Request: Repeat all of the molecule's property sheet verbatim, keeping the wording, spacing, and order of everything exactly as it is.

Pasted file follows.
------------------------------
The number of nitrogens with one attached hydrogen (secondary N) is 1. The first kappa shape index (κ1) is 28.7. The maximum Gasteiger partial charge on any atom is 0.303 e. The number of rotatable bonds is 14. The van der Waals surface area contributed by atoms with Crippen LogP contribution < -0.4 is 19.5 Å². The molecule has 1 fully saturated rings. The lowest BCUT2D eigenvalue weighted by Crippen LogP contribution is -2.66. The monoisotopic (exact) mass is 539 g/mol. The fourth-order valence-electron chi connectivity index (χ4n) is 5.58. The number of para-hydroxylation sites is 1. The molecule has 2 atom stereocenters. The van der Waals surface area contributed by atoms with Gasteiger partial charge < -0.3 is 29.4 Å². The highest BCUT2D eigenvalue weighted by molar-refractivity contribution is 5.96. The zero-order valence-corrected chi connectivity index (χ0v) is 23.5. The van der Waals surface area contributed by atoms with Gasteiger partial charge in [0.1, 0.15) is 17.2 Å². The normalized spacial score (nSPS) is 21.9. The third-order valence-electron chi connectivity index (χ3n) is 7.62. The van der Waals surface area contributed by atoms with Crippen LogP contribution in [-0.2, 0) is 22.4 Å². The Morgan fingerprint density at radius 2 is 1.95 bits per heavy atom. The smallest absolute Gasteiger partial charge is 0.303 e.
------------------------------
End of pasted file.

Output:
The number of nitrogens with one attached hydrogen (secondary N) is 1. The first kappa shape index (κ1) is 28.7. The maximum Gasteiger partial charge on any atom is 0.303 e. The number of rotatable bonds is 14. The van der Waals surface area contributed by atoms with Crippen LogP contribution < -0.4 is 19.5 Å². The molecule has 1 fully saturated rings. The lowest BCUT2D eigenvalue weighted by Crippen LogP contribution is -2.66. The monoisotopic (exact) mass is 539 g/mol. The fourth-order valence-electron chi connectivity index (χ4n) is 5.58. The number of para-hydroxylation sites is 1. The molecule has 2 atom stereocenters. The van der Waals surface area contributed by atoms with Gasteiger partial charge < -0.3 is 29.4 Å². The highest BCUT2D eigenvalue weighted by molar-refractivity contribution is 5.96. The zero-order valence-corrected chi connectivity index (χ0v) is 23.5. The van der Waals surface area contributed by atoms with Gasteiger partial charge in [0.1, 0.15) is 17.2 Å². The normalized spacial score (nSPS) is 21.9. The third-order valence-electron chi connectivity index (χ3n) is 7.62. The van der Waals surface area contributed by atoms with Crippen LogP contribution in [-0.2, 0) is 22.4 Å². The Morgan fingerprint density at radius 2 is 1.95 bits per heavy atom. The smallest absolute Gasteiger partial charge is 0.303 e.